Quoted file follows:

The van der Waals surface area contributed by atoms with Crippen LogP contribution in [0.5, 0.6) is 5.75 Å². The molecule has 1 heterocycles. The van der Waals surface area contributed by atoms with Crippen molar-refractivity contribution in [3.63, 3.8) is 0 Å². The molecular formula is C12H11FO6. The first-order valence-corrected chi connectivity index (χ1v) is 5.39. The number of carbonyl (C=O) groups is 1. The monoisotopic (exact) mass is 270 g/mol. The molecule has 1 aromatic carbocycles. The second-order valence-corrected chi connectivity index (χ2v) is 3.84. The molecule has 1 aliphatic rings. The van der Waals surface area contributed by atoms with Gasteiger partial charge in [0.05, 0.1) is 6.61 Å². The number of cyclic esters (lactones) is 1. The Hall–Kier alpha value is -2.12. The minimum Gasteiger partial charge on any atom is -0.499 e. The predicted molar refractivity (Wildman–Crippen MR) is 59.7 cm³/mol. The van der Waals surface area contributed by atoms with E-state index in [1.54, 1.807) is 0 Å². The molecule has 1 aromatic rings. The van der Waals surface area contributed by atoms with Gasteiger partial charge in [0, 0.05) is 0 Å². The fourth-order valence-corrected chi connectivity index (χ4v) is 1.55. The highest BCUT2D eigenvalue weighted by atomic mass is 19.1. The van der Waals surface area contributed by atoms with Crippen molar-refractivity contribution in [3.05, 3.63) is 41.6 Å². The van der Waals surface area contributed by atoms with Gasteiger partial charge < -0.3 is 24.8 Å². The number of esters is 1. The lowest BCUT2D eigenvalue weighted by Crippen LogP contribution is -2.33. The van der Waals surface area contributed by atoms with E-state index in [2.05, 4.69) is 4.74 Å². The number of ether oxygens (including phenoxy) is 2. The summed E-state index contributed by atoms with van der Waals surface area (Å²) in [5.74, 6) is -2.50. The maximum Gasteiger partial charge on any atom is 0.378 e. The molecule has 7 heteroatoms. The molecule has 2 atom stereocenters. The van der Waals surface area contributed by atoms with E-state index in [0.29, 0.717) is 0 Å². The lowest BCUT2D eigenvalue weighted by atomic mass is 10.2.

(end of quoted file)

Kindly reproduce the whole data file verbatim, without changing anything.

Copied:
The van der Waals surface area contributed by atoms with Crippen LogP contribution in [0.5, 0.6) is 5.75 Å². The molecule has 1 heterocycles. The van der Waals surface area contributed by atoms with Crippen molar-refractivity contribution in [3.63, 3.8) is 0 Å². The molecular formula is C12H11FO6. The first-order valence-corrected chi connectivity index (χ1v) is 5.39. The number of carbonyl (C=O) groups is 1. The monoisotopic (exact) mass is 270 g/mol. The molecule has 1 aromatic carbocycles. The second-order valence-corrected chi connectivity index (χ2v) is 3.84. The molecule has 1 aliphatic rings. The van der Waals surface area contributed by atoms with Gasteiger partial charge in [0.05, 0.1) is 6.61 Å². The number of cyclic esters (lactones) is 1. The Hall–Kier alpha value is -2.12. The minimum Gasteiger partial charge on any atom is -0.499 e. The predicted molar refractivity (Wildman–Crippen MR) is 59.7 cm³/mol. The van der Waals surface area contributed by atoms with E-state index in [1.54, 1.807) is 0 Å². The molecule has 1 aromatic rings. The van der Waals surface area contributed by atoms with Gasteiger partial charge in [0, 0.05) is 0 Å². The fourth-order valence-corrected chi connectivity index (χ4v) is 1.55. The highest BCUT2D eigenvalue weighted by atomic mass is 19.1. The van der Waals surface area contributed by atoms with Crippen molar-refractivity contribution in [3.05, 3.63) is 41.6 Å². The van der Waals surface area contributed by atoms with Gasteiger partial charge < -0.3 is 24.8 Å². The number of esters is 1. The lowest BCUT2D eigenvalue weighted by Crippen LogP contribution is -2.33. The van der Waals surface area contributed by atoms with E-state index in [2.05, 4.69) is 4.74 Å². The number of ether oxygens (including phenoxy) is 2. The summed E-state index contributed by atoms with van der Waals surface area (Å²) in [5.74, 6) is -2.50. The maximum Gasteiger partial charge on any atom is 0.378 e. The molecule has 7 heteroatoms. The molecule has 2 atom stereocenters. The van der Waals surface area contributed by atoms with E-state index in [0.29, 0.717) is 0 Å². The lowest BCUT2D eigenvalue weighted by atomic mass is 10.2.